I try to get away with as heavy a leader as the fish will let me so I can get the fish in a reasonable amount of time. Typically this means 8-12 lb. for the salmon, 4-8 lb. for the steelies and 8-20 lb. for Striped Bass and Blues. Bottom line is lighter leader=lower visibility leader=more strikes. Buyer beware though, there is some real CRAP fluorocarbon out there. About the best I've found is Orvis Mirage. It is low diameter, more flexible/durable than the others I've fished. Be sure to compare line diameters when buying any leader material, but especially with the Fluorocarbon. You'll see that the CRAP out there is quite a bit thicker than the good stuff. Some of the junk fluoro. will also delaminate as you fish it, not good.
This whole discussion really depends on what you're fishing for. From experience I can tell you that the steelhead have the best eyesight of all the trout and salmon. The lighter your leader the better . . . even better still if you fish fluorocarbon. Two big advantages to fishing fluoro. is that it is much more abrasion resistant than standard mono and because of it's reduced visibility you can often go a little heavier than you could with the mono. For example, fishing steelie's under normal water levels I usually fish 6-8 lb. leader. I can fish 8-10 lb. fluoro. with the same results. Yes, the Mirage fluoro. is very expensive, but I figure if it catches me a few more fish than it is worth every penny.

I have used several different kinds of Fluorocarbon leader material (Stren, Berkley,P-Line, International Angler, Bass Pro, Orvis). I feel that the Orvis Mirage or Orvis Mirage IGFA fluorocarbon is the best out there. It is quite abrasion resistant, has a low diameter to test ratio and disappears underwater. The downside is that it is expensive at $9.95/25 yards. However, I know it helps me to catch more fish, so it's worth the cost. I have been told that Yozuri and Triple Fish also make high quality fluorocarbon, but I have not had a chance to fish with it. Just remember something. The different brands that are rated at the same test will break over a wide range. The Orvis Mirage IGFA is guaranteed to break at the labeled test. If you compare that line in 8 lb. to Berkleys Vanish in 8 lb. you will find a big difference. The Berkley will break at as high as 12 lb. I have had guys complain that the Orvis breaks too easy. It breaks at what is labeled, and most lines out there over test by quite a bit.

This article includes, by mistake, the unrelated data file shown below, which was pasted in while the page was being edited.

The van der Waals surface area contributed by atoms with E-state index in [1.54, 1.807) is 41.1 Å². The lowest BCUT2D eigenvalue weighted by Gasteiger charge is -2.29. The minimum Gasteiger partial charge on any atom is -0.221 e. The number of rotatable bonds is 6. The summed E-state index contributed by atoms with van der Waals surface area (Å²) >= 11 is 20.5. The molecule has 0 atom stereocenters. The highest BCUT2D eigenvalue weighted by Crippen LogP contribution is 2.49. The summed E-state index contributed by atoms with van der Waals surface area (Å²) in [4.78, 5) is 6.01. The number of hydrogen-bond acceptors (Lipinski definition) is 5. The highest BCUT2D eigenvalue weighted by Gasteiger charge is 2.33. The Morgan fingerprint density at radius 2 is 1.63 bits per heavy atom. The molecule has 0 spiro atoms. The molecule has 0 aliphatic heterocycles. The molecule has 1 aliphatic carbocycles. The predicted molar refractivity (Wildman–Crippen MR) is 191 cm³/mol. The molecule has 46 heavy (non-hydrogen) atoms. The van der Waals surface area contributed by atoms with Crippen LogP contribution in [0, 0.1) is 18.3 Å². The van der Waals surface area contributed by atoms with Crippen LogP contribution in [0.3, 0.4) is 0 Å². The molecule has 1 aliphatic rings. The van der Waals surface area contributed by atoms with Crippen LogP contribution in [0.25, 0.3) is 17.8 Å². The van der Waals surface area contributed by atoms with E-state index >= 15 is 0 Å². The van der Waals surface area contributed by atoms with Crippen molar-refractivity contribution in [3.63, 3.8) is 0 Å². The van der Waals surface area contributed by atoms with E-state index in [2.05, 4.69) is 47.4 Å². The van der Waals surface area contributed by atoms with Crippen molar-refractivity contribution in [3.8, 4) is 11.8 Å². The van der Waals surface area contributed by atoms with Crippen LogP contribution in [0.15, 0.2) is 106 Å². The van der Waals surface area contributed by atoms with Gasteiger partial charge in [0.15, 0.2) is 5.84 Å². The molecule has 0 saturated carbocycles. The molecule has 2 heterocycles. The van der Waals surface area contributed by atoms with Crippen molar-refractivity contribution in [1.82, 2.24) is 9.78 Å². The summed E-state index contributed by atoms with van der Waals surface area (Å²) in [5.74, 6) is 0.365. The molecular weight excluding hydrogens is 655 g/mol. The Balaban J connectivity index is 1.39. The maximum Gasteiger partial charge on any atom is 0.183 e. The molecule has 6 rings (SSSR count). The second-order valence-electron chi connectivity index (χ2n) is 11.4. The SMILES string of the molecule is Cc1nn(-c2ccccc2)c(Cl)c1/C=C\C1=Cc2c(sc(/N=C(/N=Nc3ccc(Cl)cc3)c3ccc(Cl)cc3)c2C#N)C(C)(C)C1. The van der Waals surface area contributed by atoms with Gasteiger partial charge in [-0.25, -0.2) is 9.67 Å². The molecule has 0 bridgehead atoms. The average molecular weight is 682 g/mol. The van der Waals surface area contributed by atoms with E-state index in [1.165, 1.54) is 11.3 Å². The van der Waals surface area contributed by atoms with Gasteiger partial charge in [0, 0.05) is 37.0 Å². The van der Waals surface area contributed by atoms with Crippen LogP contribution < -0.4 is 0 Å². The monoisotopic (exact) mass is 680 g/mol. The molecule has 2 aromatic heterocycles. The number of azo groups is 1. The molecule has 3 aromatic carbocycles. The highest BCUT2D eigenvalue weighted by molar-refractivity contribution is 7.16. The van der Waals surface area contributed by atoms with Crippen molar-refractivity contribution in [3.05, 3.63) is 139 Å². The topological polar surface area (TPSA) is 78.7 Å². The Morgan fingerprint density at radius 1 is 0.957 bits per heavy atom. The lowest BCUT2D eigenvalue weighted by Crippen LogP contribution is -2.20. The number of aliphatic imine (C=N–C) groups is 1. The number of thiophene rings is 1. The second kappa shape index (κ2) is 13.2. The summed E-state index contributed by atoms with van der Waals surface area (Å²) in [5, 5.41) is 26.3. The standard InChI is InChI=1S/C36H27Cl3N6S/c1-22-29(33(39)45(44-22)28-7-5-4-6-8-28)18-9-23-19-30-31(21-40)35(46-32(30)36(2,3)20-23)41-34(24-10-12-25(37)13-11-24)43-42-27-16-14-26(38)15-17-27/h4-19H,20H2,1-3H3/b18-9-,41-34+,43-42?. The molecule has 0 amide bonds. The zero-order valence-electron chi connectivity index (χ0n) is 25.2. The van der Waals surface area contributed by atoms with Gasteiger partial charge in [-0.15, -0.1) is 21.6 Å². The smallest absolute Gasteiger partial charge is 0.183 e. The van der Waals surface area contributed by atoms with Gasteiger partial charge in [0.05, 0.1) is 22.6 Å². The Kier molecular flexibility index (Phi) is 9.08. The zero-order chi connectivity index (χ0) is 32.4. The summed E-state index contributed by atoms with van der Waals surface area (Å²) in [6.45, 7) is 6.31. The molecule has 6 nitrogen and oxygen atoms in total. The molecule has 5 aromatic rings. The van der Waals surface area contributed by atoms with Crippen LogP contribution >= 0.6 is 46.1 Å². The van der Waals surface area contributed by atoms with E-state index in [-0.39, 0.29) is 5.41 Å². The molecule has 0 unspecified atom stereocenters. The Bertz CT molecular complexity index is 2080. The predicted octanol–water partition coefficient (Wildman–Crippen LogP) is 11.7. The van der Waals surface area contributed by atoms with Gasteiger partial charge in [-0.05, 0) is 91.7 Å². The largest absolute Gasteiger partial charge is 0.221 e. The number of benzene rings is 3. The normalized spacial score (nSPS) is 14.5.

Since Fluorocarbon does not absorb water such lines are both stronger and more durable than ordinary mono. 30% stronger in freshwater. 40% stronger in saltwater. Twice the shock resistance of nylon minimizes break-off at the strike. Reflects very little light - almost invisible in the water. The high density of fluorocarbon makes the line sink rapidly. Fluorocarbon Line is an ideal line for most fishing purposes!

We should all try to remember that we are stewards of our environment. If it were not for conservative minded people 20 years ago, we would not be enjoying the fruits of their labor today. Please remember that a fish is too valuable a resource to only be caught once. (Lee Wulff)


Happy Hookin;

Randy Jones

07-03-2000, 08:17 AM
A striper that bit through the hook?!! Now that's a BIG fish!

i'm so outta here
07-03-2000, 01:02 PM
As "stewards of our environment" it seems there is one aspect of fluro leaders we ought to consider: the effect manufacture of this material has on the environment.

I certainly think it has to contribute to the overall mass of fluorocarbon emissions discharged per year, but I would be curious to know just what percentage it claims. I also know there are several types of fluorocarbons, some more damaging than others. Does anyone know the details of how leaders are made and if it contributes significantly to the problem of greenhouse gas levels??

This isn't meant as a criticism or an injunction against using fluorocarbon leader. It's just something that nags at me on a personal level. Any of you chemists out there have a take on this?